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SHABBAT ("Sabbath"):

Treatise in the Mishnah, Tosefta, and both Talmuds; devoted chiefly to rules and regulations for the Sabbath. The Scriptural passages that treat of the Sabbath and of the laws for its observance, thus forming the exegetical basis of this treatise, are: Ex. xvi. 22 et seq.; xx. 10; xxiii. 12; xxxiv., 21; xxxv. 2, 3; Num. xv. 32 et seq.; Deut. v. 14; Jer. xvii. 21 et seq.; Amos viii. 5; Neh. x. 31, xiii. 15 et seq. Shabbat is the first treatise in the mishnaic order Seder Mo'ed, and is divided into twenty-four chapters, containing 138 paragraphs in all.

Contents.
  • Ch. i.: Ways in which things may not be brought from a private domain ("reshut ha-yaḥid") to the public domain ("reshut ha-rabbim") and vice versa on the Sabbath (§ 1); things which may not be done on Friday afternoon or by lamplight on Friday evening (§§ 2-3); rules adopted at the council in the upper chamber of Hananiah b. Hezekiah b. Garon (§ 4); additional particulars concerning things which may not be done on Friday (§§ 5-11).
  • Ch. ii.: Illumination on the Sabbath, the kinds of oil which may be used, and the materials which may serve as wicks (§§ 1-3); further details concerning lamps (§ 4); cases in which lamps may be extinguished on the Sabbath (§ 5); the three duties of women neglect of which may cost them their lives (§ 6); the three things of which the master of the house must remind his household at twilight on Friday evening (§ 7).
  • Ch. iii. and iv.: Permitted and prohibited methods in which food may be warmed or kept warm on the Sabbath; concerning things which are regarded as set apart ("muḳẓeh") and which one is forbidden to move on that day.
  • Ch. v.: With what an animal may be led on the Sabbath (e.g., a halter), and what may be placed on it (e.g., a blanket), and what may not be placed on it, every object not requisite for the health or safety of the animal, or for guarding it, being regarded as a burden, and it being forbidden to load a beast on that day.
  • Ch. vi.: Garments which may be worn by men, women, and children, and those which may not be worn; a discussion of the question whether weapons adorn a man, the majority of the sages deciding that they disgrace him who bears them, since they are implements of murder, inasmuch as, according to Isa. ii. 4, the ideal of the future is a time when the nations shall dwell in everlasting harmony and shall change their arms to implements of peace.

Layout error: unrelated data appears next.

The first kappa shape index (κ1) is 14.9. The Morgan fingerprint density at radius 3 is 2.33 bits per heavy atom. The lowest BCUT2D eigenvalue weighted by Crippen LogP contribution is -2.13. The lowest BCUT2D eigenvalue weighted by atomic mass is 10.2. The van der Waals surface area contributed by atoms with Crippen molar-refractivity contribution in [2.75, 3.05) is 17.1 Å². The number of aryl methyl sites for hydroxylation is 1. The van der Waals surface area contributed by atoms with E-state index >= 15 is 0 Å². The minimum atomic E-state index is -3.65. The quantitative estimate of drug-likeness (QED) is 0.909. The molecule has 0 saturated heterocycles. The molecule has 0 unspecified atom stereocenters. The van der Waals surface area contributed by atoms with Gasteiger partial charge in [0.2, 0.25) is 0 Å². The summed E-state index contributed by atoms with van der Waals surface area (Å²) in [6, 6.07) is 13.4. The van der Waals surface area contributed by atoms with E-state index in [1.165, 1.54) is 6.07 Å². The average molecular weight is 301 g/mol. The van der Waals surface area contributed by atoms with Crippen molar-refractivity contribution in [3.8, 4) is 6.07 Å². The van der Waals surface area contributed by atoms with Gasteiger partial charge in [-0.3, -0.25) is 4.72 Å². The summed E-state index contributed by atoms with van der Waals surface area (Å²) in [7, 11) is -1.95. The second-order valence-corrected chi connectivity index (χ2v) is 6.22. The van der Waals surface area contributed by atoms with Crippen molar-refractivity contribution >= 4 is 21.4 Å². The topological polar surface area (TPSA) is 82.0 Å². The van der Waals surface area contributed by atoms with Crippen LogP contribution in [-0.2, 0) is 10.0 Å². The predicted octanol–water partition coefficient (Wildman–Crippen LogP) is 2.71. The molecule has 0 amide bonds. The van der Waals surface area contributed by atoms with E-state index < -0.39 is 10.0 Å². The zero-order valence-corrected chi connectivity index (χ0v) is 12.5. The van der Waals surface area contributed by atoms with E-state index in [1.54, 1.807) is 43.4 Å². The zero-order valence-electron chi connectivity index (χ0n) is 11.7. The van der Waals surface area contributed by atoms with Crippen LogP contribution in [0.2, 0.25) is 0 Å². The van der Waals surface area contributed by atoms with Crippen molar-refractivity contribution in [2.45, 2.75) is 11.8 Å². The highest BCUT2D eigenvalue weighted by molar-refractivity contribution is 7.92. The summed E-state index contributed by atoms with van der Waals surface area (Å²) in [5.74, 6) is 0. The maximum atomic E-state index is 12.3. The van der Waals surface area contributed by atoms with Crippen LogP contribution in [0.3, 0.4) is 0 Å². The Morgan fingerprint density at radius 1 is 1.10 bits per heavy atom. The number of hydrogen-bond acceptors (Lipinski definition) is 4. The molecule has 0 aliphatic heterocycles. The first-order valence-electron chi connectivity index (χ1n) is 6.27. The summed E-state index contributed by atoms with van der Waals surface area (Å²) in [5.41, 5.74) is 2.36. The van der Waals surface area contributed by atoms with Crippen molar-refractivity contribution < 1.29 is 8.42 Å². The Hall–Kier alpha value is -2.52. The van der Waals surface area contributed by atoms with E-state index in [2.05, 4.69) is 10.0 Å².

• Ch. vii.: The gradations, according to circumstances, of the sin-offering for breaking the Sabbath; enumeration of the thirty-nine chief kinds of work which are forbidden, namely, seven of agriculture, four of cooking, thirteen of tailoring, seven of butchering and tanning, two of writing and erasing, two of building and demolishing, two of kindling and extinguishing fires, one of the hammer-stroke (giving the finishing touch to a thing), and one of carrying an object from the reshut ha-yaḥid to the reshut ha-rabbim and vice versa.
  • Ch. viii.: Determination of quantities in the case of various objects which render one guilty of a violation of the Sabbath in carrying them on that day. In the last paragraph (§ 7) of this chapter Isa. xxx. 14 is quoted as a text.
  • Ch. ix.: Biblical verses cited as additional proofs or texts (§§ 1-4); further details concerning the quantities of many things that may not be carried on the Sabbath (§§ 5-7).
  • Ch. x.: Concerning those cases in which one who transports an object is not guilty of violating the Sabbath (§§ 1-4); cases in which two persons who carry an object together from one place to another are guilty, and those in which they are innocent; on the transportation of a corpse or of a living man (§ 5); on the problem whether one who bites or cuts his nails or plucks out his hair on the Sabbath is guilty of a violation of that day (§ 6).
  • Ch. xi.: On throwing objects from one place to another, from one house across the street to another, from the land into the water and vice versa, or from a ship into the sea and vice versa.
  • Ch. xii.: Concerning building, hammering, sawing, boring, weeding fields, felling trees, and gathering wood or greens (§§ 1-2); on writing two letters of the alphabet and of writing in general, together with the cases in which one by writing does not violate the Sabbath (§§ 3-6).
  • Ch. xiii.: Concerning weaving, spinning, sewing, tearing, washing, dyeing, and hunting.
  • Ch. xiv.: Cases in which hunting on the Sabbath does not render one guilty of violation of that day (§ 1); on the preparation of a solution of salt (§ 2); medicines and remedies permitted on the Sabbath, and those which are forbidden (§§ 3-4).
  • Ch. xv.: The knots which may be tied on the Sabbath and those which may not be tied (§§ 1-2); on putting clothes away and on making beds (§ 3).
  • Ch. xvi.: In case a fire breaks out on the Sabbath, sacred writings and phylacteries ("tefillin") may be rescued, as well as such food as is necessary for that day; non-Jews, but not Jews, may be allowed to extinguish the fire; but a Jew may not urge a non-Jew to do any work for him on the Sabbath.
  • Ch. xvii.: Vessels which may be carried on the Sabbath; blinds may be lowered on that day.
  • Ch. xviii.: Things which may be moved on the Sabbath; calves and the foals of asses may be led; a woman may lead her child, though she may not carry it; cattle may be helped when about to give birth; and the Sabbath is not broken by assisting a woman in labor.